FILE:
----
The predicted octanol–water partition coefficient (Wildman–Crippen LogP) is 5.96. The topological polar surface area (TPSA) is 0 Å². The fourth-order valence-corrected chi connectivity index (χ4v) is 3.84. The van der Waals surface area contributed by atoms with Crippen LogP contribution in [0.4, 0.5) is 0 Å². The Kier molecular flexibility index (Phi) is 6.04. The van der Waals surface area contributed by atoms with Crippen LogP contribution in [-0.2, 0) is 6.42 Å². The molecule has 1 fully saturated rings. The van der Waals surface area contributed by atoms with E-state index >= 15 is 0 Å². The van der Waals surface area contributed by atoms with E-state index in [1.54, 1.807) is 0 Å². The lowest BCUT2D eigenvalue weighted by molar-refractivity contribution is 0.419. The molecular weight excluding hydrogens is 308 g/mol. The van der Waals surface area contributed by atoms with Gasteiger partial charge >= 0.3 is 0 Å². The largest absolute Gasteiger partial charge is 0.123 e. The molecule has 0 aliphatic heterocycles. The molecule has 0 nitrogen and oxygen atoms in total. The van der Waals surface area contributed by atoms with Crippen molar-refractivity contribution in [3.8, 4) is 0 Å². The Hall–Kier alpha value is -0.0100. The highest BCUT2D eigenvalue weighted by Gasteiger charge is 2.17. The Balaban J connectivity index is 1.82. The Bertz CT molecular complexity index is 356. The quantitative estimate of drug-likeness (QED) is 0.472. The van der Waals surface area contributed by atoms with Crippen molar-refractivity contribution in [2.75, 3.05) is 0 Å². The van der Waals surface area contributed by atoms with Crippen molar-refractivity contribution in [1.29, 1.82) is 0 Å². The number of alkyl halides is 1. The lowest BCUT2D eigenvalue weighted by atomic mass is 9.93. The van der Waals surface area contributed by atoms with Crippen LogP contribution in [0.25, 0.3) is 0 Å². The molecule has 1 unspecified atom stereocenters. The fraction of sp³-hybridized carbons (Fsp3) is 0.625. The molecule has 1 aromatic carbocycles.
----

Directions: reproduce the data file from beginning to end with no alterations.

The predicted octanol–water partition coefficient (Wildman–Crippen LogP) is 5.96. The topological polar surface area (TPSA) is 0 Å². The fourth-order valence-corrected chi connectivity index (χ4v) is 3.84. The van der Waals surface area contributed by atoms with Crippen LogP contribution in [0.4, 0.5) is 0 Å². The Kier molecular flexibility index (Phi) is 6.04. The van der Waals surface area contributed by atoms with Crippen LogP contribution in [-0.2, 0) is 6.42 Å². The molecule has 1 fully saturated rings. The van der Waals surface area contributed by atoms with E-state index >= 15 is 0 Å². The van der Waals surface area contributed by atoms with E-state index in [1.54, 1.807) is 0 Å². The lowest BCUT2D eigenvalue weighted by molar-refractivity contribution is 0.419. The molecular weight excluding hydrogens is 308 g/mol. The van der Waals surface area contributed by atoms with Gasteiger partial charge >= 0.3 is 0 Å². The largest absolute Gasteiger partial charge is 0.123 e. The molecule has 0 aliphatic heterocycles. The molecule has 0 nitrogen and oxygen atoms in total. The van der Waals surface area contributed by atoms with Crippen molar-refractivity contribution in [3.8, 4) is 0 Å². The Hall–Kier alpha value is -0.0100. The highest BCUT2D eigenvalue weighted by Gasteiger charge is 2.17. The Balaban J connectivity index is 1.82. The Bertz CT molecular complexity index is 356. The quantitative estimate of drug-likeness (QED) is 0.472. The van der Waals surface area contributed by atoms with Crippen molar-refractivity contribution in [2.75, 3.05) is 0 Å². The van der Waals surface area contributed by atoms with Crippen molar-refractivity contribution in [1.29, 1.82) is 0 Å². The number of alkyl halides is 1. The lowest BCUT2D eigenvalue weighted by atomic mass is 9.93. The van der Waals surface area contributed by atoms with Crippen LogP contribution in [0.25, 0.3) is 0 Å². The molecule has 1 unspecified atom stereocenters. The fraction of sp³-hybridized carbons (Fsp3) is 0.625. The molecule has 1 aromatic carbocycles.